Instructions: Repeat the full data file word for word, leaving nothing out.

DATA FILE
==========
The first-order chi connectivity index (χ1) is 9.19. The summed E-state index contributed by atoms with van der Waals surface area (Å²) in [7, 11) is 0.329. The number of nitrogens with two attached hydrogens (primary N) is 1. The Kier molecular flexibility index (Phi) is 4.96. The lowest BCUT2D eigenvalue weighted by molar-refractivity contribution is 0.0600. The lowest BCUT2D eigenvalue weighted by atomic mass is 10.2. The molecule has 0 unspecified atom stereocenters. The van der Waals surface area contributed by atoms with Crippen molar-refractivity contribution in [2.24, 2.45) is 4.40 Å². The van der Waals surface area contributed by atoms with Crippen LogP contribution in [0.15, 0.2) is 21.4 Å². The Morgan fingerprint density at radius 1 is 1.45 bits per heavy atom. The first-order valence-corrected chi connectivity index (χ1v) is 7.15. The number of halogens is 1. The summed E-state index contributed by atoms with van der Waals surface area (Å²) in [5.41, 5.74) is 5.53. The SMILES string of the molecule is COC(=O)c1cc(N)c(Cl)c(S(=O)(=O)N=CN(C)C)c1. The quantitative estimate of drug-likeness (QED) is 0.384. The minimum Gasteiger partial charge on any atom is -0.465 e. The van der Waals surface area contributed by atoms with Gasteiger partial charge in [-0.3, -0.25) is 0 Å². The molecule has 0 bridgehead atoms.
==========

The first-order chi connectivity index (χ1) is 9.19. The summed E-state index contributed by atoms with van der Waals surface area (Å²) in [7, 11) is 0.329. The number of nitrogens with two attached hydrogens (primary N) is 1. The Kier molecular flexibility index (Phi) is 4.96. The lowest BCUT2D eigenvalue weighted by molar-refractivity contribution is 0.0600. The lowest BCUT2D eigenvalue weighted by atomic mass is 10.2. The molecule has 0 unspecified atom stereocenters. The van der Waals surface area contributed by atoms with Crippen molar-refractivity contribution in [2.24, 2.45) is 4.40 Å². The van der Waals surface area contributed by atoms with Crippen LogP contribution in [0.15, 0.2) is 21.4 Å². The Morgan fingerprint density at radius 1 is 1.45 bits per heavy atom. The first-order valence-corrected chi connectivity index (χ1v) is 7.15. The number of halogens is 1. The summed E-state index contributed by atoms with van der Waals surface area (Å²) in [5.41, 5.74) is 5.53. The SMILES string of the molecule is COC(=O)c1cc(N)c(Cl)c(S(=O)(=O)N=CN(C)C)c1. The quantitative estimate of drug-likeness (QED) is 0.384. The minimum Gasteiger partial charge on any atom is -0.465 e. The van der Waals surface area contributed by atoms with Gasteiger partial charge in [-0.3, -0.25) is 0 Å². The molecule has 0 bridgehead atoms.